Guest Contributor: Joe Antocci, Account Manager, Avid Technical Resources
While the world picks up the pieces caused by the destruction of the economic crisis, financial institutions face a variety of challenges – among these challenges is how to respond to the wave of new regulatory reform.
Given that technology plays such a vital role in supporting the infrastructure and operations of Banks and other Financial Institutions, how it is leveraged will impact the success that these organizations have in complying to new regulation. With the introduction of Basel III, the goal is to bring stability to the market, as well as individual institutions, by filling the holes that were brought to light by the credit crisis. Regardless of what one thinks about the introduction of Basel III, and there are plenty of those who have voiced their displeasure, Banks must now look at how they will create and further develop their systems to implement these changes.
Although some Banks will have upwards of 10 years to meet some of the new standards set by Basel III, there will still be a considerable amount of pressure to implement quickly. Some of the new changes include more strict liquidity controls and an increase in capital requirements for common equity. A considerable amount of time, resources and, inevitably, money will be poured into this effort so institutions must look carefully at how they will plan and allocate resources. Not only will capital costs be high, but costs to remain in compliance will also be significant.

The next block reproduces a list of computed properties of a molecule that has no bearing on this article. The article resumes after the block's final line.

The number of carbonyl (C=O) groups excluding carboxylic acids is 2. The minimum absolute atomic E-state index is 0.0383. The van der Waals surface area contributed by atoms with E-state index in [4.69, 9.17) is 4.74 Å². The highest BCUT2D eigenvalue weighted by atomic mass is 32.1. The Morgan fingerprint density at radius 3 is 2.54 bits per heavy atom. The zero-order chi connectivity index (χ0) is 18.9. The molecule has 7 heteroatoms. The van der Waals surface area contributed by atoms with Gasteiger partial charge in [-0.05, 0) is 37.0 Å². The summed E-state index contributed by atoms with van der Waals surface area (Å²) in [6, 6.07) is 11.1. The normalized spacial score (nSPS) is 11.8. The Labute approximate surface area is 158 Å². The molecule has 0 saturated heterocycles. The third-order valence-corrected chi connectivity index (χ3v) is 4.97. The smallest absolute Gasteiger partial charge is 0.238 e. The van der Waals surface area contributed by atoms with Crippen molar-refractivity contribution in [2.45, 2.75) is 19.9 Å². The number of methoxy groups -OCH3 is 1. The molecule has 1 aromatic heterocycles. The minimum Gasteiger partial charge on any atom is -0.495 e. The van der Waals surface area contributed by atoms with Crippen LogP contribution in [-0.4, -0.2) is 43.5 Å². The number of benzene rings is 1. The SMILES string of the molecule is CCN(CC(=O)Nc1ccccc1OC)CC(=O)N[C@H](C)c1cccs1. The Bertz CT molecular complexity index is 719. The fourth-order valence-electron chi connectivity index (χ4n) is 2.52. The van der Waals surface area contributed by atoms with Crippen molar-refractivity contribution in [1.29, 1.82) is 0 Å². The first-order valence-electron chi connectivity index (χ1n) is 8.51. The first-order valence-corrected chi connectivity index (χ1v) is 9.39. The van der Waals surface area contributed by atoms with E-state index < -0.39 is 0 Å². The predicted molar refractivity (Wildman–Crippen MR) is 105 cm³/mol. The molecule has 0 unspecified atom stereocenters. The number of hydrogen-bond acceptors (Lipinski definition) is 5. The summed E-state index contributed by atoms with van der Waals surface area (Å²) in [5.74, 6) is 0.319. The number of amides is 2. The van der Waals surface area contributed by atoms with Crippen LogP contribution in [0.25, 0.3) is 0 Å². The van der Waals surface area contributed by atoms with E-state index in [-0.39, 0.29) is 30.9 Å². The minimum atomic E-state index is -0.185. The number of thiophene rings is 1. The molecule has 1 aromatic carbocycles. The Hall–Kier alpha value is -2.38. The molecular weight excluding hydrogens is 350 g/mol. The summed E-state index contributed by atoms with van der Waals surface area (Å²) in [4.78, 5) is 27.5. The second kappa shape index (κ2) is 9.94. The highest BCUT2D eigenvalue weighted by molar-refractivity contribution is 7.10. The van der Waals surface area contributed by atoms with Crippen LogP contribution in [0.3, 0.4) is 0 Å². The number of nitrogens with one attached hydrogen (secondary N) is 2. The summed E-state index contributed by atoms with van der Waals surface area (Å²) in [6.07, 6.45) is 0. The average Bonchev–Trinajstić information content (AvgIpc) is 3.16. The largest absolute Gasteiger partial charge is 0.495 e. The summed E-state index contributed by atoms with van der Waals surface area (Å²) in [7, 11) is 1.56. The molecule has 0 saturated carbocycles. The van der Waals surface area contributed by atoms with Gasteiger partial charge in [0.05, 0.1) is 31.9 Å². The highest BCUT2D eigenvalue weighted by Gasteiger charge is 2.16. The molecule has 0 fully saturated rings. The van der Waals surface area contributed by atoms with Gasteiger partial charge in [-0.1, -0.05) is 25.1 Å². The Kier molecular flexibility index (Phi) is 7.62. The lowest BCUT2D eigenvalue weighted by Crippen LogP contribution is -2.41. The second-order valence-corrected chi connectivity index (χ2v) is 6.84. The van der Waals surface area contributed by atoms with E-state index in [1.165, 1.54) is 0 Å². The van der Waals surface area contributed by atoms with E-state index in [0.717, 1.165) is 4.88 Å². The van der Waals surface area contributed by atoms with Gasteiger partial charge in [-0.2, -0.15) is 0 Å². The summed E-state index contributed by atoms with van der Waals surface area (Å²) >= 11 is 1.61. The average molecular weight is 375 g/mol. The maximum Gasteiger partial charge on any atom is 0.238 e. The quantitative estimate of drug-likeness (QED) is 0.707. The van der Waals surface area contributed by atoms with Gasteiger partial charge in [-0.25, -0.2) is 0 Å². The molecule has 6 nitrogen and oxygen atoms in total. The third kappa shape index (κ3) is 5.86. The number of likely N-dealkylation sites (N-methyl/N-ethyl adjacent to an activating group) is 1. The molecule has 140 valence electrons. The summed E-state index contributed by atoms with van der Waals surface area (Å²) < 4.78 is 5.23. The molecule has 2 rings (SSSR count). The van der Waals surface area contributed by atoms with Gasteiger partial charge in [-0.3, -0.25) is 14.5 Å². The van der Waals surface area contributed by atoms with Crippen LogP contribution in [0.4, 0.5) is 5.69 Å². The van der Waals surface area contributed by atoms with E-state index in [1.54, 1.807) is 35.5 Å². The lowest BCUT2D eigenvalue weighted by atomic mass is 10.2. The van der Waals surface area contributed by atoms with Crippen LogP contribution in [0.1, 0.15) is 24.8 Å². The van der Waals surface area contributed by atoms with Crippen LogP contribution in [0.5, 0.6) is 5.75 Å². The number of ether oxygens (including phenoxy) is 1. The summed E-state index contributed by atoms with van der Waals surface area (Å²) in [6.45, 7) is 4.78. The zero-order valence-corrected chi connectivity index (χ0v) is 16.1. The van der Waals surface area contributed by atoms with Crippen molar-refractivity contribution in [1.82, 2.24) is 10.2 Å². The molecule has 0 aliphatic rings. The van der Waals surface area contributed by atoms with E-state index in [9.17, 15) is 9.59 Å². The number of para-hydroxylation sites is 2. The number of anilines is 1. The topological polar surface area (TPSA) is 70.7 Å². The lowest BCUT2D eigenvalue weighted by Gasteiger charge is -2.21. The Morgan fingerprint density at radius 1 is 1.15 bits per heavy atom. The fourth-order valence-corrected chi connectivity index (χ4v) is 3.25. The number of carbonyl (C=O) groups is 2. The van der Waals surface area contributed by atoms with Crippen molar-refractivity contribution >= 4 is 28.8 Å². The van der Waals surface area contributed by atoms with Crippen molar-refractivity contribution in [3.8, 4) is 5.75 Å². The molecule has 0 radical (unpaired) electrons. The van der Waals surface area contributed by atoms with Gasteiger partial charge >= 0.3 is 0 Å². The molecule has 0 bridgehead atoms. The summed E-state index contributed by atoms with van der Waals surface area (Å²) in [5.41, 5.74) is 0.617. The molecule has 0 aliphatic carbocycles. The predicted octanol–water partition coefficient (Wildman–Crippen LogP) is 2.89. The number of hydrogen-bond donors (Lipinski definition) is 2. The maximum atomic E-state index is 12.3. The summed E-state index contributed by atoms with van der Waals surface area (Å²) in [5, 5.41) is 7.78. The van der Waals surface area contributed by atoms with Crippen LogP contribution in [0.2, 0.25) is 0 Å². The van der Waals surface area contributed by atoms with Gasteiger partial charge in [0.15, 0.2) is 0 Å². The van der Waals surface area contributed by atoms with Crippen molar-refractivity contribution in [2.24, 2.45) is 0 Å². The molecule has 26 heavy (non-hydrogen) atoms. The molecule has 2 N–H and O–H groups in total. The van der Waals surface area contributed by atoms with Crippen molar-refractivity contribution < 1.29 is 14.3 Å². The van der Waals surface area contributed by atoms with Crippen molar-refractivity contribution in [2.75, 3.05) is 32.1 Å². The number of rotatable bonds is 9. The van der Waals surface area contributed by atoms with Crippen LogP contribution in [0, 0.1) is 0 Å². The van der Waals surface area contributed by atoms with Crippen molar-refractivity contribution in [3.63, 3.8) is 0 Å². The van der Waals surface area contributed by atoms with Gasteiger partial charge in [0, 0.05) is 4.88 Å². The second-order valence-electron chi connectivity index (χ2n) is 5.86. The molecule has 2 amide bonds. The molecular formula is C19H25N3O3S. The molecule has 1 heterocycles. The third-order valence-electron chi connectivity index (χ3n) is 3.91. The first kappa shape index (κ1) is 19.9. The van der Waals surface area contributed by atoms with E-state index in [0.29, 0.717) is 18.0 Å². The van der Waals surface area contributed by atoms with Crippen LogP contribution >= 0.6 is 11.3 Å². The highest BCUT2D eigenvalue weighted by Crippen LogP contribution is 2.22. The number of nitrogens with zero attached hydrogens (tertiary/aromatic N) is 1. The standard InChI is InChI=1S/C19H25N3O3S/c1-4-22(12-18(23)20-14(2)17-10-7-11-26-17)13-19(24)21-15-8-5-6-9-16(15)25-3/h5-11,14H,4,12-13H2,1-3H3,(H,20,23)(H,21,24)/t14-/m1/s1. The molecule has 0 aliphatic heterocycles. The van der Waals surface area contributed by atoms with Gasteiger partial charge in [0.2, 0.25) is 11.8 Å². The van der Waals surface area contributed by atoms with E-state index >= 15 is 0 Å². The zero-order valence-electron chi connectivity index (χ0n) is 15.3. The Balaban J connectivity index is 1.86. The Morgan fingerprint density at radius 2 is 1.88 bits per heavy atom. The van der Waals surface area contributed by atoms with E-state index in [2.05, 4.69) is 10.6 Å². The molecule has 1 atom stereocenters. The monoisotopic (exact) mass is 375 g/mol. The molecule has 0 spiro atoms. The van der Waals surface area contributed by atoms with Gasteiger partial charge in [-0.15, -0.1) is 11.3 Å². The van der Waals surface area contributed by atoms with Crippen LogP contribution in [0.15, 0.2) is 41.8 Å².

Since all Banks have unique infrastructures in place, there is no common solution to conquering the complexity new regulation brings. For example, those who have already implemented Basel II, in most cases, are in a better position than those who have not. Even though there are new requirements brought forth by Basel III, it is possible the foundations set by the Basel and Basel II system can be tweaked to comply with the new standards.
Some also argue that Basel III will create a chance for Banks to realign their priorities and become more efficient. In an FST article by Alison Ebbage, she explains that these regulations bring the importance of back-office technology to the forefront and provide an opportunity to create a strong, fortified infrastructure that can reduce future operational costs – a practice that most all companies have attempted, in one way or another, throughout their organizations over the past few years.
It may be too early to tell how Banks will plan to implement the new regulations brought on by Basel III, but the importance of the strategy behind these decisions is apparent and will only be magnified as we look back at this time in the coming years.